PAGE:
Seven years ago mystery writer Michael Dibdin introduced detective Aurelio Zen in Ratking. In Dibdin's latest book, Dead Lagoon, the British investigator travels back to his native Venice to assist an aging contessa who fears ghosts and to find a kidnapped American. Dibdin reads tonight at 7 at 57th Street Books, 1301 E. 57th. It's free. Call 684-1300.
To explain an institution as vital, enormous, and dysfunctional as Cook County Hospital Sydney Lewis, author of Hospital: An Oral History of Cook County Hospital and a longtime associate of Studs Terkel, took a page from the master, interviewing employees across the full spectrum of the hospital work corps--from the highest administrator to the lowliest orderly. As part of a free panel discussion about the future of the hospital, Lewis and a number of hospital administrators will talk and answer questions at 5:30 PM in the lower-level multipurpose rooms of the Harold Washington Library, 400 S. State. A reception and book signing follows. Call 747-4740. Lewis also appears Thursday night at 7:30 at Barbara's Bookstore, 1100 Lake in Oak Park. That's free too. Call 708-848-9140.
The Film Center's enjoyable romp through the psychological swamp of film noir continues tonight with Billy Wilder's twisted tale of a murder-plot double cross, Double Indemnity, starring Fred MacMurray and Barbara Stanwyck. Film theorist Susan Doll lectures after the screening. It's at 6 tonight at the Film Center's theater, Columbus and Jackson. Admission is $5; call 433-3733.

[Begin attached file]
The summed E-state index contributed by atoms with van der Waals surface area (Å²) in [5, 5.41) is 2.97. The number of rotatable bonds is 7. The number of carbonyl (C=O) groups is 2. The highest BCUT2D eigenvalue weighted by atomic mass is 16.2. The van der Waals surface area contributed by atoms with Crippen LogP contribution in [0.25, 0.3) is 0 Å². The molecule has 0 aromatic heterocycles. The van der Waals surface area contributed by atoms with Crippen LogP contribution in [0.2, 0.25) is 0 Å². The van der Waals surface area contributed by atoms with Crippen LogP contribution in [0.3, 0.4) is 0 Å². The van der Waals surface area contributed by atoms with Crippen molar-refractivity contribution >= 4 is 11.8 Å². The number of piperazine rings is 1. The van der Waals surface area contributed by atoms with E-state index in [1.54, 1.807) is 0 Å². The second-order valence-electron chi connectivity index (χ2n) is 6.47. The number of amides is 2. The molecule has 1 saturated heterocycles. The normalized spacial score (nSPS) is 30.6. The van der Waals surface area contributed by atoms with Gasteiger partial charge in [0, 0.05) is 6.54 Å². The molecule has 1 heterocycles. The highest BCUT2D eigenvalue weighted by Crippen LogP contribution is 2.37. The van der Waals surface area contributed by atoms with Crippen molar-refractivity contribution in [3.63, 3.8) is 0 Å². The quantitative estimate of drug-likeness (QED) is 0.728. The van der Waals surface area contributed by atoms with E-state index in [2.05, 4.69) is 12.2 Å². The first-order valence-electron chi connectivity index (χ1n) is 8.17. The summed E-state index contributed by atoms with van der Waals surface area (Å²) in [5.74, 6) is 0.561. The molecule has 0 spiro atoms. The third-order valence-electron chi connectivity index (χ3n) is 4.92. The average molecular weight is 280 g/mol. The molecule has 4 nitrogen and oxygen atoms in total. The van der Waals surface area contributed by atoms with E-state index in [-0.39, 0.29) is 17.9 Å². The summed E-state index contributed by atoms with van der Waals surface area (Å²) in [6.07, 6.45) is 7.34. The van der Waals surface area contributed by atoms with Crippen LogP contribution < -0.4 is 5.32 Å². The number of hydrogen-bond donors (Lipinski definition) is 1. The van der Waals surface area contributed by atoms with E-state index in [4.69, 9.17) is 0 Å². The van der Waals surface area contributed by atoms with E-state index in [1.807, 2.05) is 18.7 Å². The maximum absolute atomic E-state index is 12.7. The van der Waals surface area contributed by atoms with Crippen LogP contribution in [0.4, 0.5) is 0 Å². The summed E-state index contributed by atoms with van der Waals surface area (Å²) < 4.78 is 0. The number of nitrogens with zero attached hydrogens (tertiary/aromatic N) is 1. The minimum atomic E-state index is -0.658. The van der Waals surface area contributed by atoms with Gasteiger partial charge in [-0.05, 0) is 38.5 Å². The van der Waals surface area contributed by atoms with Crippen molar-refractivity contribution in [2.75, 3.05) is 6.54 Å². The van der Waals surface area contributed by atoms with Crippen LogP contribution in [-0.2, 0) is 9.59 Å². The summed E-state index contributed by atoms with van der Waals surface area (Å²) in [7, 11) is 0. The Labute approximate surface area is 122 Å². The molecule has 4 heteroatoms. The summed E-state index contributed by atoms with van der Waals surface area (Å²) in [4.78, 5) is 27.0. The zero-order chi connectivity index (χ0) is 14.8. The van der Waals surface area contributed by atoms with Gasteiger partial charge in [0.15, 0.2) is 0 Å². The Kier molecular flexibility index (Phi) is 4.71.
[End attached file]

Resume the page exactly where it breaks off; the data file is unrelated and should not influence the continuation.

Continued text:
Two very different poets headline a Poetry Center of Chicago event tonight. Roger Mitchell chronicled the life of an Adirondack mill worker in Clear Pond: A Reconstruction of a Life; he's a former editor of the Minnesota Review and a former director of the Indiana University Writers Conference. An interpreter of haiku and Zen koans, Lucien Stryk is the author of Cage of Fireflies: Modern Japanese Haiku and the forthcoming Zen Poetry: Let the Spring Breeze Enter. They read at 6 PM in the Fullerton Auditorium of the Art Institute, Michigan and Adams. It's $5, $3 for students, seniors, and members. Call 368-0905 for more.
A DePaul lecture series on food and culture continues tonight at 6 with Food and Sex in Italian American Culture by Columbia College's Fred Gardaphe and Written on the Tongue: Bodies, Pleasures, and Imagery au Chocolat by Michael Forman of the Rutgers poli sci department. Sounds like something Camille Paglia might enjoy. The series closes next week with Tea and Imperialism in India, Grounds for Criticism: Feminist Coffeehouses, and Fear of Feeling Good: Sugar in American Culture. The talks are free, along with accompanying food samples. It happens in room 154 of the Schmitt Academic Center, 2320 N. Kenmore. Call 362-8246 for info.
In The Negro Baseball Leagues: A Photographic History Phil Dixon pays tribute to players who worked in relative obscurity, such as Cool Papa Bell and Smokey Joe Williams, and guys like Willie Mays and Hank Aaron, who hit the big time once Jackie Robinson broke the color barrier. As part of Black History Month at Robert Morris College, Dixon gives a free talk at 10 this morning in the concourse-level auditorium of the James R. Thompson Center, 100 W. Randolph. Call 836-4625.
Before there was Wal-Mart there was Goldblatt's, a small dry-goods store that grew into a chain of nearly 50 large discount outlets. One of its founders, Louis Goldblatt, 91, speaks at a Chicago Literary Society dinner tonight at 6 at the Tavern Club, 333 N. Michigan. Cocktails, dinner, Goldblatt's reminiscences, and a chance to buy a signed copy of his book Life Is a Game, Play to Win! are yours for $30. Call 973-3523.